Bickel’s Principled Prudence

Adam J. White, "Online Alexander Bickel Symposium," SCOTUSBlog (August 15, 2012).


In writing The Least Dangerous Branch, Alexander Bickel famously drew the title from Alexander Hamilton’s assurance, in Federalist 78, that “the judiciary, from the nature of its functions, will always be the least dangerous to the political rights of the Constitution.”  In hindsight, perhaps Bickel should have drawn the title instead from the lines that followed – namely, Hamilton’s suggestion that the judiciary “may truly be said to have neither force nor will, but merely judgment.”  In The Least Dangerous Branch, and the myriad articles and books that followed, Bickel confronted the challenge that Hamilton’s facile phrase sidestepped: In deciding cases and controversies, how shall the Justices go about exercising “merely judgment?”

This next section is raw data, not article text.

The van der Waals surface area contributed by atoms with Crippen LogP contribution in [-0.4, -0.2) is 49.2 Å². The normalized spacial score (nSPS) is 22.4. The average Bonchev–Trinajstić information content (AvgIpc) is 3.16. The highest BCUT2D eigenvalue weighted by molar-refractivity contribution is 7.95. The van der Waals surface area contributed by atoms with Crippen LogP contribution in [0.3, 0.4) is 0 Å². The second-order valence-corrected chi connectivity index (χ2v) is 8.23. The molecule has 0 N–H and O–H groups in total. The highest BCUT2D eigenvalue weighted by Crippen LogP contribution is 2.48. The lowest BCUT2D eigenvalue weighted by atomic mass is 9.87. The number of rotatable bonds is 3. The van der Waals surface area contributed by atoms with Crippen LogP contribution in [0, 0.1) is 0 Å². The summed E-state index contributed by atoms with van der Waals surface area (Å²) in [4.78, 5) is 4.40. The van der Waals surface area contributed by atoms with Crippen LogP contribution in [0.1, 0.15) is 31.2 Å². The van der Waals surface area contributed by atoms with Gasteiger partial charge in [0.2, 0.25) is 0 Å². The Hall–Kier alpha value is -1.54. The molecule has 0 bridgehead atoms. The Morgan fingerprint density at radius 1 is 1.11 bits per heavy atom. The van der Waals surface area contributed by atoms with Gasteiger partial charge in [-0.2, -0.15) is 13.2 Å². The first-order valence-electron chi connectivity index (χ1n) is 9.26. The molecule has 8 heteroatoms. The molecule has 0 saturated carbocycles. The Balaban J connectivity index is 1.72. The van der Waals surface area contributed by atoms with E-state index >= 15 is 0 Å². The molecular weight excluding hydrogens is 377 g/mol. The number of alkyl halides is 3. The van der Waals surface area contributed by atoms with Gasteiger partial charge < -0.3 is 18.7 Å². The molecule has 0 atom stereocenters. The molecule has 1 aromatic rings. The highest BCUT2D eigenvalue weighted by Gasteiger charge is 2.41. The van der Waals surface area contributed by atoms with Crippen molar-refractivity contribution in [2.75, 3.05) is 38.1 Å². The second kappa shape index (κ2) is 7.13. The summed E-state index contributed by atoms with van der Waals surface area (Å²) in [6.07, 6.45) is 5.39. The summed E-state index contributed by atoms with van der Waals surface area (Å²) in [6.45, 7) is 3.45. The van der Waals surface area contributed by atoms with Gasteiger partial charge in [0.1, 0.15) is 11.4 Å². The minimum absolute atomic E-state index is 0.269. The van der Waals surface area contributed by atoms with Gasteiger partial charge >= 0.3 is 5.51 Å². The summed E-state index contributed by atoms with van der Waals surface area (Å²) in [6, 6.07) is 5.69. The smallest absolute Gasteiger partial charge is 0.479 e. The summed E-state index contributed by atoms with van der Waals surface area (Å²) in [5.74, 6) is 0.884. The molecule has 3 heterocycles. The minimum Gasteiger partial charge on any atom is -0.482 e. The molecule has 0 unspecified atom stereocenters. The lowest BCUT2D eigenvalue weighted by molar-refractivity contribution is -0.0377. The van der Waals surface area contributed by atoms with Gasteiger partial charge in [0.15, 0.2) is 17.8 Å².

Bickel’s answer ingeniously married conservative and progressive instincts.  In doing so, he forfeited the possibility of securing long-term adherents among rival ideological camps.  But by attempting to eschew ideology and seeking answers in prudence and national experience, Bickel followed in the footsteps of two other great progressive conservatives (or, conservative progressives), James Madison and Edmund Burke. He offered a vision of the Supreme Court that vindicates both America’s appreciation of tradition and its aspiration toward ideals.  And as valuable as Bickel’s analysis was in his own time, it is no less indispensable today.